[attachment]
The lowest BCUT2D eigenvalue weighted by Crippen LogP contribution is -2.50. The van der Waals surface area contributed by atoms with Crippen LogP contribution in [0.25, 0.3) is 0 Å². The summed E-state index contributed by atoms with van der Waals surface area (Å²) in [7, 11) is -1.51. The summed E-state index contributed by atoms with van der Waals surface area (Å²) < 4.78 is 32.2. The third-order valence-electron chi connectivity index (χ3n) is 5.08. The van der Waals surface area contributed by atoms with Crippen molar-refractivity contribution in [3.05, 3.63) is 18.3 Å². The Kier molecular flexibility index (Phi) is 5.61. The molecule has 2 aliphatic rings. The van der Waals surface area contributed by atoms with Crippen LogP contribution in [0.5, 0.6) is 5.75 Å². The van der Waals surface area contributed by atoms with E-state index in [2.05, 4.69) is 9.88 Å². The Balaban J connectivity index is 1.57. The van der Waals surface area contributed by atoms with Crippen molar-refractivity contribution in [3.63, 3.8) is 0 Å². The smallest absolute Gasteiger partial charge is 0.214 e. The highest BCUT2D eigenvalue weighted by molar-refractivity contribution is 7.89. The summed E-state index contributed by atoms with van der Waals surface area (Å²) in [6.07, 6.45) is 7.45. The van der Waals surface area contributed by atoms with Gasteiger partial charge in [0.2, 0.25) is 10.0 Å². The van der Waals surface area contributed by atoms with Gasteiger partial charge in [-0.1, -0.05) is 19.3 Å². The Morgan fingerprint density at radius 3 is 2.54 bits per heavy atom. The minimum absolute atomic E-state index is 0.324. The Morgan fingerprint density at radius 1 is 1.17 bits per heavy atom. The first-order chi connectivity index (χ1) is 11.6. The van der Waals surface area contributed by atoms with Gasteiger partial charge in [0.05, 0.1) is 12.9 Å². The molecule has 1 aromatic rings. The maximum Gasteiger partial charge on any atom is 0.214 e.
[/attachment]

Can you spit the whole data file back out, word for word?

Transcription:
The lowest BCUT2D eigenvalue weighted by Crippen LogP contribution is -2.50. The van der Waals surface area contributed by atoms with Crippen LogP contribution in [0.25, 0.3) is 0 Å². The summed E-state index contributed by atoms with van der Waals surface area (Å²) in [7, 11) is -1.51. The summed E-state index contributed by atoms with van der Waals surface area (Å²) < 4.78 is 32.2. The third-order valence-electron chi connectivity index (χ3n) is 5.08. The van der Waals surface area contributed by atoms with Crippen molar-refractivity contribution in [3.05, 3.63) is 18.3 Å². The Kier molecular flexibility index (Phi) is 5.61. The molecule has 2 aliphatic rings. The van der Waals surface area contributed by atoms with Crippen LogP contribution in [0.5, 0.6) is 5.75 Å². The van der Waals surface area contributed by atoms with E-state index in [2.05, 4.69) is 9.88 Å². The Balaban J connectivity index is 1.57. The van der Waals surface area contributed by atoms with Crippen molar-refractivity contribution in [3.63, 3.8) is 0 Å². The smallest absolute Gasteiger partial charge is 0.214 e. The highest BCUT2D eigenvalue weighted by molar-refractivity contribution is 7.89. The summed E-state index contributed by atoms with van der Waals surface area (Å²) in [6.07, 6.45) is 7.45. The van der Waals surface area contributed by atoms with Gasteiger partial charge in [0.2, 0.25) is 10.0 Å². The van der Waals surface area contributed by atoms with Gasteiger partial charge in [-0.1, -0.05) is 19.3 Å². The Morgan fingerprint density at radius 3 is 2.54 bits per heavy atom. The minimum absolute atomic E-state index is 0.324. The Morgan fingerprint density at radius 1 is 1.17 bits per heavy atom. The first-order chi connectivity index (χ1) is 11.6. The van der Waals surface area contributed by atoms with Gasteiger partial charge in [0.05, 0.1) is 12.9 Å². The molecule has 1 aromatic rings. The maximum Gasteiger partial charge on any atom is 0.214 e.